c-title pmc-u-font-size-20 pmc-u-font-size-38@tablet pmc-u-font-size-46@desktop-xl u-text-align-center@mobile-max u-letter-spacing-0025 pmc-u-line-height-normal u-line-height-45@tablet pmc-u-padding-t-1 pmc-u-padding-t-050@mobile-max”>IATSE Members Ratify New Film & TV Contracts; Rebuke To Union Leaders As L.A. Deal Loses Popular Vote
November 15, 2021 11:14am
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UPDATED with AMPTP statement: IATSE members have ratified their new film and TV contracts, averting a showdown with the Alliance of Motion Picture and Television Producers after contentious negotiations that began six months ago. However, union leadership suffered a harsh rebuke as L.A. locals rejected the deal in the popular vote.
“From start to finish, from preparation to ratification, this has been a democratic process to win the very best contracts,” said IATSE International President Matthew Loeb in a statement today. “The vigorous debate, high turnout, and close election, indicates we have an unprecedented movement-building opportunity to educate members on our collective bargaining process and drive more participation in our union long-term.”
IATSE Pitches New Deal Ratification With 'This Is What Winning Looks Like' Video
In a statement, the AMPTP said: “We congratulate IATSE President, Matt Loeb, the IATSE Bargaining Committee and Board for their leadership in achieving ratification of the new contracts. Throughout the negotiations, IATSE leadership advocated changes to improved quality of life for those they represent. These agreements meaningfully reflect the industry’s endorsement of those priorities and keep everyone working.”
Under the electoral college system the union uses for such ratification vote the much closer that usual vote was 359 (56%) to 282 (44%), out of 641 total delegate votes from the the grand total of 36 local unions national wide that were eligible.
Like more than a few recent presidential elections, the razor-thin popular vote results should be a particular matter of concern to Loeb and the rest of the union leadership – especially in L.A.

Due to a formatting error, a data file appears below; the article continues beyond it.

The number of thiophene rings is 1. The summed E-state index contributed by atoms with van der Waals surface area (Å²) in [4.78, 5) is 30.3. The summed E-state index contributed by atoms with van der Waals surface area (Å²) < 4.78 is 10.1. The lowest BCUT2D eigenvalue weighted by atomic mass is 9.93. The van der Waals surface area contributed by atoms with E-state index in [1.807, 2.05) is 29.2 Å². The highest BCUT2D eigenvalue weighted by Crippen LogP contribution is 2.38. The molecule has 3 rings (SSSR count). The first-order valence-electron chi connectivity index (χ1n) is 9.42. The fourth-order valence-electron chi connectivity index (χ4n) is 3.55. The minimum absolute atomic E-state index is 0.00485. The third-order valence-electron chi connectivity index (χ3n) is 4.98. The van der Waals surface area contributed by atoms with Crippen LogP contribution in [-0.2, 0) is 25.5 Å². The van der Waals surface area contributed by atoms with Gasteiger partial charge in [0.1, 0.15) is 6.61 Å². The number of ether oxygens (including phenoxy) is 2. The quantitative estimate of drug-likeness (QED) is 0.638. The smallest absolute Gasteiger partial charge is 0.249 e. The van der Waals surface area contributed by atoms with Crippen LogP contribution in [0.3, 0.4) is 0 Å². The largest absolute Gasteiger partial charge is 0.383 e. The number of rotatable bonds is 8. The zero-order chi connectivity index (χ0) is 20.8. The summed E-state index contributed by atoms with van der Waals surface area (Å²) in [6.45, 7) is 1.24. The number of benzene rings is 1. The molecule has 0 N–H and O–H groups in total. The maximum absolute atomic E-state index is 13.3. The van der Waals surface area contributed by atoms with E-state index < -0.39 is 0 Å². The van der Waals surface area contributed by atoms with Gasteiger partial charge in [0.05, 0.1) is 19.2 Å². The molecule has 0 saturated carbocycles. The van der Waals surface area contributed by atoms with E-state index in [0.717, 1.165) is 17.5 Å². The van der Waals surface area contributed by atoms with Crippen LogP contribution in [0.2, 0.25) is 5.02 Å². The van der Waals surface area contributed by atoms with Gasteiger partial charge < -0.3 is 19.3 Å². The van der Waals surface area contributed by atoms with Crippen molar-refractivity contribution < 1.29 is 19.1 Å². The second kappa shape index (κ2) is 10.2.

Among Hollywood locals, the Basic Agreement was rejected in the popular vote with 49.6% voting yes to 50.4% voting no. On the non-LA Area Standards Agreement the popular vote stands at 52% yes to 48% no.
Overall, 50.3% voted yes to 49.7% voted no for both contracts. For the Basic Agreement, eight of the 13 LA-based locals voted yes with a stunning five locals rejecting the deal. Among the Area Standards local unions, 14 locals voted yes and nine voted no.
The actual breakdown of which locals voted yes and which ones voted no was not reveled by IATSE. However, we do know that the Editors Guild, which rejected the 2018 deal, and the Arts Director Guild did vote to pass the 2021 Basic Agreement. Motion Picture Costumers Local 705 voted no, Deadline has learned
In the end, 72% of the 63,209 eligible member cast digital ballots this weekend, according to IATSE.
There were actually two separate contracts that were ratified: the Basic Agreement, which covers 13 Hollywood locals, and the Area Standards Agreement, which covers 23 locals outside of Los Angeles. For the LA centric Basic Agreement, the vote was 256 voting for the deal that IATSE made with the AMPTP last month yes to 188 no. In regards to the non-LA based Area Standards Agreement the yes vote was 103 to 94 no votes for the more recent deal.
“Our goal was to achieve fair contracts that work for IATSE members in television and film—that address quality-of-life issues and conditions on the job like rest and meal breaks, Loeb added today in somewhat contrite remarks “We met our objectives for this round of bargaining and built a strong foundation for future agreements.”
One member put it much more bluntly to Deadline: “2024 is going to be a showdown!”
IATSE leaders had called the three-year agreement a “landmark” deal “that meets our members’ needs,” but many rank-and-file members took to social media and town hall meetings to express their dissatisfaction.
In the end, however, enough members sided with their leaders, providing a muted win for IATSE chief Loeb and local leaders who had unanimously endorsed the deal. However, the tight result reveals frictions in the union as younger members, especially, seek stronger actions from their leadership
In that vein, the now-passed agreement was struck just hours before a strike deadline that would have shut most of Hollywood down.
Voting by the union’s more than 60,000 members on the tentative agreement that IATSE and the producers unveiled on October 16 ran from early on November 12 until until 8:59 PM PT/11:59 PM ET last night. Coming off the strike authorization vote of early October where 90% of members gave the union leadership a 98% mandate, turnout for the ratification ballot was almost double that of the last contract vote three year ago.
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